T.C. Christensen, a cinematographer and director for religious films, encouraged Education Week attendees to record miraculous moments seen in their personal lives.
Christensen described his career working on and creating movies for The Church of Jesus Christ of Latter-day Saints as a rare opportunity to represent his faith through his love of film-making.
Christensen opened by showing a short film he created called “A Pioneer Miracle.” The story was about his great-aunt whose life had been saved as a young girl when she nearly fell into an icy lake with her little brother. In the film, Christensen’s great-aunt was saved by an unseen hand.
“I don’t expect you to run off and make a movie of the miracles that have happened in your family,” said Christensen. “But I hope you write them down.”
Christensen noted he has the gift to bear his testimony through his movies. He described the set of “The Testaments,” which he worked on as cinematographer. Christensen discussed the emotion felt by the crew during the religious film’s production.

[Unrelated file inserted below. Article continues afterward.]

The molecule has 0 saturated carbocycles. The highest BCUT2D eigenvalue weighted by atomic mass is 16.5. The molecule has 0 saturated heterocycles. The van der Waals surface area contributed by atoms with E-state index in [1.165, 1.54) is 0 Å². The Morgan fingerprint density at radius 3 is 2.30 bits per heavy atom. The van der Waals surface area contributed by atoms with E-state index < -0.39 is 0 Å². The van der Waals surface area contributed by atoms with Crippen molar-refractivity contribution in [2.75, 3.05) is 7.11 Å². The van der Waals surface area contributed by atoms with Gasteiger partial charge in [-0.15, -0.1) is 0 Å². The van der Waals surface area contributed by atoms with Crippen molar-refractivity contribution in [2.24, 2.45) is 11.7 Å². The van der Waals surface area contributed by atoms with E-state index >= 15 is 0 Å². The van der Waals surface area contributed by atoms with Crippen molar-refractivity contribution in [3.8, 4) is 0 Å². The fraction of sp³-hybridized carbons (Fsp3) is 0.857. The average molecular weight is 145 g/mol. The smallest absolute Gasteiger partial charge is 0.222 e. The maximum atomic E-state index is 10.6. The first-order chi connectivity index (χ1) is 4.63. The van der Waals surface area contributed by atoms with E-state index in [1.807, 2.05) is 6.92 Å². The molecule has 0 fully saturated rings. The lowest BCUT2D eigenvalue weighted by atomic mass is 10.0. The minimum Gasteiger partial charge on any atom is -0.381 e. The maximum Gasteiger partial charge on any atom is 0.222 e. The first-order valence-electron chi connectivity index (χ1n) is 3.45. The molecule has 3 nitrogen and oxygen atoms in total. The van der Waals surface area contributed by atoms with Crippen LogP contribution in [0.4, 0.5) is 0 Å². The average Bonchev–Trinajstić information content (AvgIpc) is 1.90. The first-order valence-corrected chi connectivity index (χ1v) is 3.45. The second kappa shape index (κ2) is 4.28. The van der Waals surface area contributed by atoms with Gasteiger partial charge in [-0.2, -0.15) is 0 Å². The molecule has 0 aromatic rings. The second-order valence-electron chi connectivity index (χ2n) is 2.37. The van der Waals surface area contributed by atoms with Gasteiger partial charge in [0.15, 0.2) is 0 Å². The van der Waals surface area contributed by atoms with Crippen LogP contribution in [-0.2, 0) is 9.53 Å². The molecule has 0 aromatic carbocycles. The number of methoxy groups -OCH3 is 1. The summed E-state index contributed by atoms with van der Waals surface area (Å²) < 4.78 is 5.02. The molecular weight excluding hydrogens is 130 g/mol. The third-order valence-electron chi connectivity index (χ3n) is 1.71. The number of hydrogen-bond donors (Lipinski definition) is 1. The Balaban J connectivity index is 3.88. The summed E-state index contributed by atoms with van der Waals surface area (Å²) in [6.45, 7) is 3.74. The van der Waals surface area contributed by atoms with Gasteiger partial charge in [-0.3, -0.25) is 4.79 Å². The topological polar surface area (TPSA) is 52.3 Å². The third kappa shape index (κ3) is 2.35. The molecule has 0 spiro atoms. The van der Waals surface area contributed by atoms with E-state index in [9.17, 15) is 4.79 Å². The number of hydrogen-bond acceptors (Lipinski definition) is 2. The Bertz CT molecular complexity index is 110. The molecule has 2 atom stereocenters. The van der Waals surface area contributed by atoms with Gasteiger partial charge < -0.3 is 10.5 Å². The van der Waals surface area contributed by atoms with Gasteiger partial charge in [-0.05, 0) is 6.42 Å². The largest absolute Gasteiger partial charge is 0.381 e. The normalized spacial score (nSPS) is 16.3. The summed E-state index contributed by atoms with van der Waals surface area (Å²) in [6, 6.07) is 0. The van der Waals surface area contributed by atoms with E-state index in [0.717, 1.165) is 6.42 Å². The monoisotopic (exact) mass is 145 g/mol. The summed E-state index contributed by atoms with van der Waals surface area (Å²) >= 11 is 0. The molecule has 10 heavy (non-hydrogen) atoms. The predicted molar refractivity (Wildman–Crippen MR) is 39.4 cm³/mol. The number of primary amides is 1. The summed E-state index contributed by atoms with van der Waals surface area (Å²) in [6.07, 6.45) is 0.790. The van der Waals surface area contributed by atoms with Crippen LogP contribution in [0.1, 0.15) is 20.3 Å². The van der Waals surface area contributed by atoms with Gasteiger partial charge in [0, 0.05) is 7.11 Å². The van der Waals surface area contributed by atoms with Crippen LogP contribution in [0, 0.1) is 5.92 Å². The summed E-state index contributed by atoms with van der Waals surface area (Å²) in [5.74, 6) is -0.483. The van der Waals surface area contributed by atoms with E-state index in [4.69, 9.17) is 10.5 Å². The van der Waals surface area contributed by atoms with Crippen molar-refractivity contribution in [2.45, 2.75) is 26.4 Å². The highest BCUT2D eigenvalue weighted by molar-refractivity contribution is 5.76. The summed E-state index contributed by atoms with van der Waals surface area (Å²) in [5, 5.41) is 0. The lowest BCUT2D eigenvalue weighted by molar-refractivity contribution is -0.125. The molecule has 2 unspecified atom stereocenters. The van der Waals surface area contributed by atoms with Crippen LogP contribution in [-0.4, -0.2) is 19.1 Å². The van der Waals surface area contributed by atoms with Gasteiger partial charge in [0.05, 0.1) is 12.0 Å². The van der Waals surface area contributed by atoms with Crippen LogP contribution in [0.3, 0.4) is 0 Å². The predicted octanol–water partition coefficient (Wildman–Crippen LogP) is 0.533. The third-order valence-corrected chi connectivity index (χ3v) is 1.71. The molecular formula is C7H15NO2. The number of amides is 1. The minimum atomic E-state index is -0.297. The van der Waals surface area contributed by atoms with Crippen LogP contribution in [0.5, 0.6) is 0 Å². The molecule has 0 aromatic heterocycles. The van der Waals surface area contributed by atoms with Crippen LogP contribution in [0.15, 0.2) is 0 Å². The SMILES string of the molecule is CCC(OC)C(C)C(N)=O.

In one scene in the movie, Jesus Christ appears to a group of people from ancient America and shows the wounds in his hands and feet. The assistant director told the extras — who were members of a local ward near the set — to react as they would if it were really the Savior speaking to them.
One woman during the scene reached out for Christ’s hands and collapsed in sobs, Christensen said. He also mentioned feeling a strong spirit on set.
“The Testaments” featured a cast comprised entirely of members of the Church. President Gordon B. Hinckley made a special request that no actors be hired from any regular agency, which gave Christensen the opportunity to speak in familiar church terms with the actors.
Christensen also shared other stories about his job, which has taken him all over the world. Christensen said his work carries meaning to him thanks to the many relationships he has built throughout the years.
“I’m old, fat and bald, but I love getting up each day and making movies,” said Christensen as he was asked about his favorite part of the job. “It’s like living in a sandbox.”